Patyka is a French brand established in 2004, after having taken over the originally Hungarian label meaning "apothecary". It is known for its line of organic perfumes, and in 2006 had decided to diversify and reinforce its beauty offerings with a collection of organic skincare products developed in conjunction with laboratories Cosnessens. In October 2008, Patyka will also start proposing a makeup line answering to organic standards. Continuing to grow, it is set to open its first boutique in the US next month, a 450-foot-square space located in Manhattan's West Village.
Today, I would like to review their Organic Face Scrub. What drew me to this scrub was the name-recognition of a rather confidential perfume brand I know, the petite-sized bottle packaging which is unusual for a face scrub (and very cute) and the mention that it is fragrance-free. I am always on the lookout for perfume-free skincare and body products as I do not need any more sensory overload that I already get from my involvement with fragrances. In a sense, and for this reason, you could see Beauty and the Salamander as the reverse and complementary side to The Scented Salamander (don't worry, we are not going to just cover scent-free products in beauty)...
Scentless products are also appealing to me as self-defined person with sensitive skin and I know I am not the only one (those products work best for me even though I might not clinically correspond 100% to the definition). At any rate, I am all for being as gentle as possible as far as skin-care goes.
Another word about the packaging: its surface is very soft and skin-like to the touch which adds to the impression of being a stand-out product.
The scrub is creamy, a bit liquidy (sesame seed oil, shea butter...), colored a pale light blue and very nearly scent-free (whenever you read "fragrance-free" on a product it really means it was perfumed in such a way as to produce this impression). The grains are tiny and therefore the "scrubbing" action is more due to the ingredients in the product than the role of grains rolling on your skin. It should appeal to people looking for mild scrubs, not to those who love to feel they are giving their skins a real work-out, unless they need less muscular breaks in-between big scrubbing sessions. However, it works. What I notice and what makes me reach for it further is that it has a clarifying action on the skin (Lippia Citriodora also called Verbena Absolute has an antiseptic action and anti-oxydant properties). The tone is improved and evened out. There is a nice luminosity to the complexion. The rinsing afterwards does not dry out the skin (sesame oil is especially excellent in this regard, from my own experience). It is not a no-effect product, I am happy to report.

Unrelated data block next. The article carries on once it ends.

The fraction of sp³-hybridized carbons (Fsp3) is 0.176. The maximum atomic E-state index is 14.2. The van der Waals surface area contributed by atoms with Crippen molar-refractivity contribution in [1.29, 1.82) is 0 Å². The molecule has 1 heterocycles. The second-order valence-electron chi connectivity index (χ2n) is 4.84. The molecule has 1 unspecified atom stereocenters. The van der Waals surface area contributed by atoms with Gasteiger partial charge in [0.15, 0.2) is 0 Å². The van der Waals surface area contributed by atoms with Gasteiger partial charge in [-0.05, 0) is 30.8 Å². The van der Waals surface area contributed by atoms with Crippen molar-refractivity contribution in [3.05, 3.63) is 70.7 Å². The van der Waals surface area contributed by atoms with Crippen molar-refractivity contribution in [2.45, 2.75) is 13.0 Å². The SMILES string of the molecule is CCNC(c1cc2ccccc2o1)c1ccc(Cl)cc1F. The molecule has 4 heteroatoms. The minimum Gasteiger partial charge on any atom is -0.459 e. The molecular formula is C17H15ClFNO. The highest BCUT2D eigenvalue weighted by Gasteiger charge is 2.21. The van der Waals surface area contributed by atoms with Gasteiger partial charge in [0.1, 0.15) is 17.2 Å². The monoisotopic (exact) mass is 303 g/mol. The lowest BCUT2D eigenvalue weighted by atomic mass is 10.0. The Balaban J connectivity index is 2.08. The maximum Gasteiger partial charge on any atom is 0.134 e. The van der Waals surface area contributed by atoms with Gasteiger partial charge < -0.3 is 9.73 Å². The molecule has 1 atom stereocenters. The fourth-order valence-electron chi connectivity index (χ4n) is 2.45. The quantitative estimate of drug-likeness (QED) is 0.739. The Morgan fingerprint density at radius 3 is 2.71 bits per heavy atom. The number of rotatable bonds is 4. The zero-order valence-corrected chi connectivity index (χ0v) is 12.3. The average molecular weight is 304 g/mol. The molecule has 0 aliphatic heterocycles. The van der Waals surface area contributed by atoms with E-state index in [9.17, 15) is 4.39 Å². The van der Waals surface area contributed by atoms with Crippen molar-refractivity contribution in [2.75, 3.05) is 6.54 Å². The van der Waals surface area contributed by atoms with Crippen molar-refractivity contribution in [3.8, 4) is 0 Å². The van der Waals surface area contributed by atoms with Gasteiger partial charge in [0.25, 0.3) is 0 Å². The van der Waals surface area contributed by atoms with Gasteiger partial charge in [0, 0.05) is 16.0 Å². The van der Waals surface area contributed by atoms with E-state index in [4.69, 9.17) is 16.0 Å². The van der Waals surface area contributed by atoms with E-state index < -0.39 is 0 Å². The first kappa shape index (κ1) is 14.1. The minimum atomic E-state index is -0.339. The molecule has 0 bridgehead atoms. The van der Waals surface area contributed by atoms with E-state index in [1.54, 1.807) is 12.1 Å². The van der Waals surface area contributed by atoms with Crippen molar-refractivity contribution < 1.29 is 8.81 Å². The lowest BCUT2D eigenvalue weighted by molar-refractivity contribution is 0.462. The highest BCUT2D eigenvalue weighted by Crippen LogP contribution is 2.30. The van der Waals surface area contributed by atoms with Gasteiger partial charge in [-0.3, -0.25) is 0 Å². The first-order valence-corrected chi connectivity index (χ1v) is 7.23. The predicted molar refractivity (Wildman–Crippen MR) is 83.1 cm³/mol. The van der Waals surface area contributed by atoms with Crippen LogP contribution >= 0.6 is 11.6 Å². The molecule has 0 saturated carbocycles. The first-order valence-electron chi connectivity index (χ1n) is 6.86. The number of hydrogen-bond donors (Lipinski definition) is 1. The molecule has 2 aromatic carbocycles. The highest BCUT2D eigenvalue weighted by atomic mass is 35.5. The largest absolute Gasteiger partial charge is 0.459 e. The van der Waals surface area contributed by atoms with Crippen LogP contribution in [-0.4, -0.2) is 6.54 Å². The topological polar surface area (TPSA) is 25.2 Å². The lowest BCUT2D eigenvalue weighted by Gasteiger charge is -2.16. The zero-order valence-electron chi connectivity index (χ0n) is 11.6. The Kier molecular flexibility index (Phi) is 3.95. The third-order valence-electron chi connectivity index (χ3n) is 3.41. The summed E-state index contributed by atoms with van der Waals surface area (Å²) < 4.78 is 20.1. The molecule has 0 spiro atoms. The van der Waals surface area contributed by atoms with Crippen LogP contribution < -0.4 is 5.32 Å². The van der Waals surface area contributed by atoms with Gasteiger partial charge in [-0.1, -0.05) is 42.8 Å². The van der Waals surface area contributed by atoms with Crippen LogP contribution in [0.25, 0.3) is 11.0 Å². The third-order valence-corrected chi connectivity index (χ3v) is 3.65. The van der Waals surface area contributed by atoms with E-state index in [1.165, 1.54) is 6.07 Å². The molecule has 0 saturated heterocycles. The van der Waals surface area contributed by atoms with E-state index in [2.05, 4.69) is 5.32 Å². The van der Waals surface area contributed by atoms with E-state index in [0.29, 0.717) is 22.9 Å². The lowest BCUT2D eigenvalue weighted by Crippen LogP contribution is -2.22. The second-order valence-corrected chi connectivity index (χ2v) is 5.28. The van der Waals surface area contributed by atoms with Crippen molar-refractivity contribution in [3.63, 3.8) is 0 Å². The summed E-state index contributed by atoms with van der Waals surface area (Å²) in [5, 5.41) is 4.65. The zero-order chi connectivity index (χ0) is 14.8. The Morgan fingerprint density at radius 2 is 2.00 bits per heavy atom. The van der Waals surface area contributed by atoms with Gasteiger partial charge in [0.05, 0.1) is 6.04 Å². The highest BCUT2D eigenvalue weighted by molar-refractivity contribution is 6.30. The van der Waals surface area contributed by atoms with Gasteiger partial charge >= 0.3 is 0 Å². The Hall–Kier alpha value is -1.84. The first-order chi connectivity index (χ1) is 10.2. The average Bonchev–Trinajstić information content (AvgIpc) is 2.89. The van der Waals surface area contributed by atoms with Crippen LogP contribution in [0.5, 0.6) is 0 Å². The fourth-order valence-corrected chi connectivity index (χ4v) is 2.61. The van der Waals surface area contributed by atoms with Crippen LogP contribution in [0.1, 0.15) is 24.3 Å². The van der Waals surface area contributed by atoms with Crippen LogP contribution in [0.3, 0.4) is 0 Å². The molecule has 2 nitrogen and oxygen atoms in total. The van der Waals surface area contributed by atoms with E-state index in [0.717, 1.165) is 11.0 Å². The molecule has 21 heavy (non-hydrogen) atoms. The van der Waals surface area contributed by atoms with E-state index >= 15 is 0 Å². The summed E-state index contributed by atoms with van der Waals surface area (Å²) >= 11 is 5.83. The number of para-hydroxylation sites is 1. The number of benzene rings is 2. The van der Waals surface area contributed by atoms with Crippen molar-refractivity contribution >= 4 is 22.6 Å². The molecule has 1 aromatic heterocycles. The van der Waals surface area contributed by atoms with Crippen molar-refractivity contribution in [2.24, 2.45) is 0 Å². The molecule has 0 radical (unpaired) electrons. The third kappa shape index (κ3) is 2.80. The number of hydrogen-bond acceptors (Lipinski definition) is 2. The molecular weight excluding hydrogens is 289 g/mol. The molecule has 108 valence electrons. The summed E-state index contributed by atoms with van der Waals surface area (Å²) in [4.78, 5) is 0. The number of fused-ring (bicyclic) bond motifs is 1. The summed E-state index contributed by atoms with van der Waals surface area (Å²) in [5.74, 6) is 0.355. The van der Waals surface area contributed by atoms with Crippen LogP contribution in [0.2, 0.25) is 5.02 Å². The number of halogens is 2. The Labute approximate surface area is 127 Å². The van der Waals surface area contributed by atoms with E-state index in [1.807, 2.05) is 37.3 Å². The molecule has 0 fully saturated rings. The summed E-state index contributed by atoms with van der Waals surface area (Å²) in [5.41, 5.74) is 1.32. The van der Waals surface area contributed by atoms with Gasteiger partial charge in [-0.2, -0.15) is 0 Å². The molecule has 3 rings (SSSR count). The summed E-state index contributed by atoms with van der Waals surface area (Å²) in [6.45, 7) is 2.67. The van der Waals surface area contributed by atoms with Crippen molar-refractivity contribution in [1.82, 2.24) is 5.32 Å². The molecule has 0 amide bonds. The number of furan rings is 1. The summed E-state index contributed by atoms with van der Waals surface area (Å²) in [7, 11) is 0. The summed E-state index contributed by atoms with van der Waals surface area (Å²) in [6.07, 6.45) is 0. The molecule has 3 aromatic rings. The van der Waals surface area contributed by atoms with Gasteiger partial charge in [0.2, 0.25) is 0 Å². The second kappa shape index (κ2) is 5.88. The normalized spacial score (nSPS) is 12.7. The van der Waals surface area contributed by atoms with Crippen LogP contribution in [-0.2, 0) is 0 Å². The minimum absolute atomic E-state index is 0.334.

How To Maximize An Organic Label
Here there is a little more to question. The back of the bottle bears in very small letters detailed explanations about the organic label it advertises. Even then, the text is laid out in such a way that an inattentive person might read the favorable mention that the scrub is "99.18%" organic because it comes immediately after a line that is in fact a general title: "ingredients originating from biological agriculture" and you see "99.18%". But this high percentage really applies to the explanation that "99.18%" are natural or have a natural origin". In reality only "26% of the total ingredients originate from organic agriculture" is what you read further.
As already discussed on The Scented Salamander, there is a vast difference between the terms "natural" and "organic" in the US because the first one is not controlled (this is for when Patyka arrives in the US). The second one is regulated and a 26% means it is below the level where the product can be called "organic" in the US, only the relevant ingredients are so-called "organic". In France, the certifications Cosmébio and Ecocert recognize the term "natural" and it is opposed visibly to synthetics. For Cosmébio, a 5% of the total being bio is ok provided a minimum of 95% of the total is "natural" at the same time.
The Patyka Organic Face Scrub is thus partly organic, mostly natural and does not seem to meet the USDA standards for calling the whole product organic. Yet, it is a good product and easy to carry and travel with. Its unisex packaging will appeal to men as well.
In France it retails for a little over 10 Euros for 50 ml. Prices are usually adapted and lowered for the US market from everything I have seen so far.
The product is not yet advertised on Patyka so I used a pic from WWD